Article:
Last few weeks have seen an odd state of affairs in the Edtech space. The homerun which started when Covid struck seems to be diving. Let’s look at what happened on the ground in Edtech recently.
The Unacademy/Kota feud
The pandemic has given vent to strange trends in the education space, more particularly Edtech. The latest is, Edtech majors, launching offline stores. Unacademy has launched stores, Byju’s Tuition Centres are already making news, Byju’s tie-up with Aakash Educational Services Ltd to leverage the latter’s offline market is also old news now.
However, the story that made most news recently was of the battle between Unacademy and Allen Career Institute in Kota, Rajasthan. Unacademy has opened two offline centers in Kota and some of Allen’s best teachers have reportedly joined Unacademy. A video went viral last week about Allen’s director B Maheshwari warning his teachers against leaving the institute.
Teachers leaving one institute for the other is not a new phenomenon in the education space, especially Kota. It is almost like an annual phenomenon. Teachers leave in numbers to institutes that offer a good package. So the news about Allen’s teacher leaving for Unacademy was not surprising at all.
But yes, it did get ugly. Free Press Journal got in touch with both, Unacademy and Allen but no responses came from either of the places.
Reportedly, Allen Career Institute announced its digital wing Allen Digital. This is seen as a response to Unacademy’s foray into Kota. This new wing is expected to offer courses not only in traditional medicine and engineering but also in non-Science.
Hybrid the way?
The ebbing of the pandemic has made players realise that hybrid is probably the only way out to keep going. Schools have gone back offline in a big way and study hubs like Kota have also gone back to residential students. In this scenario, unlikely that only online courses are going to get far.
In fact, in some schools In some states, parents have also been advised to steer their children away from mobile phones. The reasoning is that when offline classes are on, make the most of a physical environment and a teacher in class in real terms.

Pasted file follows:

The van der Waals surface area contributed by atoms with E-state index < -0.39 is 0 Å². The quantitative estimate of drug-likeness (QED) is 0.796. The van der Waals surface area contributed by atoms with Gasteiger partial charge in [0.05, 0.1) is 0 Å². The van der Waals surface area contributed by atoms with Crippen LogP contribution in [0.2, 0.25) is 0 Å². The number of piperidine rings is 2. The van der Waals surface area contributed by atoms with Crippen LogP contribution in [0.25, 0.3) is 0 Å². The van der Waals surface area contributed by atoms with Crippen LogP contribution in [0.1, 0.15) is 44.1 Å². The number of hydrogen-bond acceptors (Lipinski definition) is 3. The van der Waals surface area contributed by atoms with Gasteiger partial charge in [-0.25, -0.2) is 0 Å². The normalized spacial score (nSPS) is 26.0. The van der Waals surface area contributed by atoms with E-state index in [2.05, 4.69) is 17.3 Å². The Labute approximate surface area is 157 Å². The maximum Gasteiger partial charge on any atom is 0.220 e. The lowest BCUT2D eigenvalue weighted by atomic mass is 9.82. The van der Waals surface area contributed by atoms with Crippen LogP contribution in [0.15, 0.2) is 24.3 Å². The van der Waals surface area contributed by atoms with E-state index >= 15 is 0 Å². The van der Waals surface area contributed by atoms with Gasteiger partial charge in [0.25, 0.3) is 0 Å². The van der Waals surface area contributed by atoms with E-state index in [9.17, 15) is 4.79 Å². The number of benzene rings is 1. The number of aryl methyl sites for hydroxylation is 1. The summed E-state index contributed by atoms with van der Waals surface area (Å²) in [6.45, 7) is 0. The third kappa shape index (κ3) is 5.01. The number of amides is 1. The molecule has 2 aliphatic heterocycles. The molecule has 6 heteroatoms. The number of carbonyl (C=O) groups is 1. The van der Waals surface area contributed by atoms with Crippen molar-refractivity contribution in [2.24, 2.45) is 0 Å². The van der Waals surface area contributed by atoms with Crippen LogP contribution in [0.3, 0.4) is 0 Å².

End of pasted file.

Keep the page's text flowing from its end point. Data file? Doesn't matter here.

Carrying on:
In Kota, for many years had barred its students from carrying or keeping mobiles. Much of that went to the winds when Covid struck but slow, the old rule is being enforced in Kota too. Teachers who reveled in practical classroom teaching swear that there is no better teaching than in the classroom and with students a few metres away. There is eye contact and the feel is different. No online class can replace that.
Another curious turn of events was Ed-tech companies laying off people. Almost every big Ed-tech firm has let people go in the last few months. For analysts, this was expected. The pandemic had given rise to the unprecedented demand for online and companies hired left, right and centre. But now, with physical classrooms opening up, and consolidations happening across the landscape, it is only natural that excess staff will be shown the door.
Ed-tech companies are fitting into a real mode now and realise their reach, worth, and complications given the competition. When in a fix, the first step is always to lay off staff who are not contributing to the core activities; that is exactly what is happening today.
This is only the beginning of the wars one can expect in the Edtech and education space. Traditional offline players will strive to go online and offline players will take a chance at remote and online education. Social media is having its fun comparing Allen to Unacademy and past students and critics are having a go while the fight is still hot.
The pandemic has proved that there are no rules anymore in the domain. Whoever gets the course structure right with the right price and enough buzz in the market will steal a march. In the end, there is little to differentiate one educator from the other unless in specialties.